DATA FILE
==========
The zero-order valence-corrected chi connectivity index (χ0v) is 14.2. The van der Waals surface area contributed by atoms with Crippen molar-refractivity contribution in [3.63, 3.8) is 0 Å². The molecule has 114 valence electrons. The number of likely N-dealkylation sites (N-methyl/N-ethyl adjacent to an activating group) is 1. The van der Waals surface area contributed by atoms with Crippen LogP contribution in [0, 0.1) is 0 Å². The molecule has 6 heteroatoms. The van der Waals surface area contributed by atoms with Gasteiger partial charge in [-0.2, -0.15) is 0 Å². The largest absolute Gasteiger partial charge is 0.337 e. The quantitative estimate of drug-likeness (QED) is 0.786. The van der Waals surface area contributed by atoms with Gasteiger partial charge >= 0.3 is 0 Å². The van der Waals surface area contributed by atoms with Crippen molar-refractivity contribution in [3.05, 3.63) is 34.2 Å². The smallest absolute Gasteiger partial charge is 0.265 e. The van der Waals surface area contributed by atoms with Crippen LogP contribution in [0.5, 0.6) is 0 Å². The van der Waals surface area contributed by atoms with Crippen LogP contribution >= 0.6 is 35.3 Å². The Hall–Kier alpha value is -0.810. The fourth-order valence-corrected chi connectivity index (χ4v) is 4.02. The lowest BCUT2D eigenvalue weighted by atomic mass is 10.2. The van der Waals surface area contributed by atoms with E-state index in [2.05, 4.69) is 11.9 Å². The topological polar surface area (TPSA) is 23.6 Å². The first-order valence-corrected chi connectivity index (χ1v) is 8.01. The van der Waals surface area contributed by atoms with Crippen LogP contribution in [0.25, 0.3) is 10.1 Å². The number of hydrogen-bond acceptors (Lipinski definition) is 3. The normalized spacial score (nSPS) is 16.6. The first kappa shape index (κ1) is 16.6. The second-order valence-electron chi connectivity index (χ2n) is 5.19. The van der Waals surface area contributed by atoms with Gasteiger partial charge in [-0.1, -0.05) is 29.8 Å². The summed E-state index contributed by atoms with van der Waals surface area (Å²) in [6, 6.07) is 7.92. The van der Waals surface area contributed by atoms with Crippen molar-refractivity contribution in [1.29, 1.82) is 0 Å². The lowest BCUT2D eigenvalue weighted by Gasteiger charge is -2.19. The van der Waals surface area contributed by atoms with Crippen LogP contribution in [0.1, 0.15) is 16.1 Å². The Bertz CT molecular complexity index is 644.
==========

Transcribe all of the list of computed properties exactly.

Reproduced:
The zero-order valence-corrected chi connectivity index (χ0v) is 14.2. The van der Waals surface area contributed by atoms with Crippen molar-refractivity contribution in [3.63, 3.8) is 0 Å². The molecule has 114 valence electrons. The number of likely N-dealkylation sites (N-methyl/N-ethyl adjacent to an activating group) is 1. The van der Waals surface area contributed by atoms with Crippen LogP contribution in [0, 0.1) is 0 Å². The molecule has 6 heteroatoms. The van der Waals surface area contributed by atoms with Gasteiger partial charge in [-0.2, -0.15) is 0 Å². The largest absolute Gasteiger partial charge is 0.337 e. The quantitative estimate of drug-likeness (QED) is 0.786. The van der Waals surface area contributed by atoms with Gasteiger partial charge >= 0.3 is 0 Å². The van der Waals surface area contributed by atoms with Crippen molar-refractivity contribution in [3.05, 3.63) is 34.2 Å². The smallest absolute Gasteiger partial charge is 0.265 e. The van der Waals surface area contributed by atoms with Crippen LogP contribution in [0.5, 0.6) is 0 Å². The van der Waals surface area contributed by atoms with Crippen LogP contribution >= 0.6 is 35.3 Å². The Hall–Kier alpha value is -0.810. The fourth-order valence-corrected chi connectivity index (χ4v) is 4.02. The lowest BCUT2D eigenvalue weighted by atomic mass is 10.2. The van der Waals surface area contributed by atoms with E-state index in [2.05, 4.69) is 11.9 Å². The topological polar surface area (TPSA) is 23.6 Å². The first-order valence-corrected chi connectivity index (χ1v) is 8.01. The van der Waals surface area contributed by atoms with Crippen LogP contribution in [0.25, 0.3) is 10.1 Å². The number of hydrogen-bond acceptors (Lipinski definition) is 3. The normalized spacial score (nSPS) is 16.6. The first kappa shape index (κ1) is 16.6. The second-order valence-electron chi connectivity index (χ2n) is 5.19. The van der Waals surface area contributed by atoms with Gasteiger partial charge in [-0.1, -0.05) is 29.8 Å². The summed E-state index contributed by atoms with van der Waals surface area (Å²) in [6, 6.07) is 7.92. The van der Waals surface area contributed by atoms with Crippen molar-refractivity contribution in [1.29, 1.82) is 0 Å². The lowest BCUT2D eigenvalue weighted by Gasteiger charge is -2.19. The van der Waals surface area contributed by atoms with Crippen LogP contribution in [0.1, 0.15) is 16.1 Å². The Bertz CT molecular complexity index is 644.